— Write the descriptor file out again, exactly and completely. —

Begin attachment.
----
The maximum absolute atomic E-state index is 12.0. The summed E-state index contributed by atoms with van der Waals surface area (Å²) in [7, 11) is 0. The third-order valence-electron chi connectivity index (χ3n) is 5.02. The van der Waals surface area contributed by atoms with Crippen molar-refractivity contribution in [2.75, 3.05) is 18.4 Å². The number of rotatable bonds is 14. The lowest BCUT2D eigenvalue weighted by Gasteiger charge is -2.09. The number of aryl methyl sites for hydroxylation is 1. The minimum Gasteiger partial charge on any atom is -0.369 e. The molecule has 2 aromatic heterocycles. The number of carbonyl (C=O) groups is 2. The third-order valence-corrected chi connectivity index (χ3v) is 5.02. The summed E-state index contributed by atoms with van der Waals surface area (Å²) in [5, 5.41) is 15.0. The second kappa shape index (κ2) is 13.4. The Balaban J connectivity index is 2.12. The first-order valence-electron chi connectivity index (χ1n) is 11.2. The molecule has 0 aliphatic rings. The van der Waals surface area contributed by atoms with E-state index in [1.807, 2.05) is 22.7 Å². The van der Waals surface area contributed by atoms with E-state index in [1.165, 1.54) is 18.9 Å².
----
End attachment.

The maximum absolute atomic E-state index is 12.0. The summed E-state index contributed by atoms with van der Waals surface area (Å²) in [7, 11) is 0. The third-order valence-electron chi connectivity index (χ3n) is 5.02. The van der Waals surface area contributed by atoms with Crippen molar-refractivity contribution in [2.75, 3.05) is 18.4 Å². The number of rotatable bonds is 14. The lowest BCUT2D eigenvalue weighted by Gasteiger charge is -2.09. The number of aryl methyl sites for hydroxylation is 1. The minimum Gasteiger partial charge on any atom is -0.369 e. The molecule has 2 aromatic heterocycles. The number of carbonyl (C=O) groups is 2. The third-order valence-corrected chi connectivity index (χ3v) is 5.02. The summed E-state index contributed by atoms with van der Waals surface area (Å²) in [5, 5.41) is 15.0. The second kappa shape index (κ2) is 13.4. The Balaban J connectivity index is 2.12. The first-order valence-electron chi connectivity index (χ1n) is 11.2. The molecule has 0 aliphatic rings. The van der Waals surface area contributed by atoms with E-state index in [1.807, 2.05) is 22.7 Å². The van der Waals surface area contributed by atoms with E-state index in [1.165, 1.54) is 18.9 Å².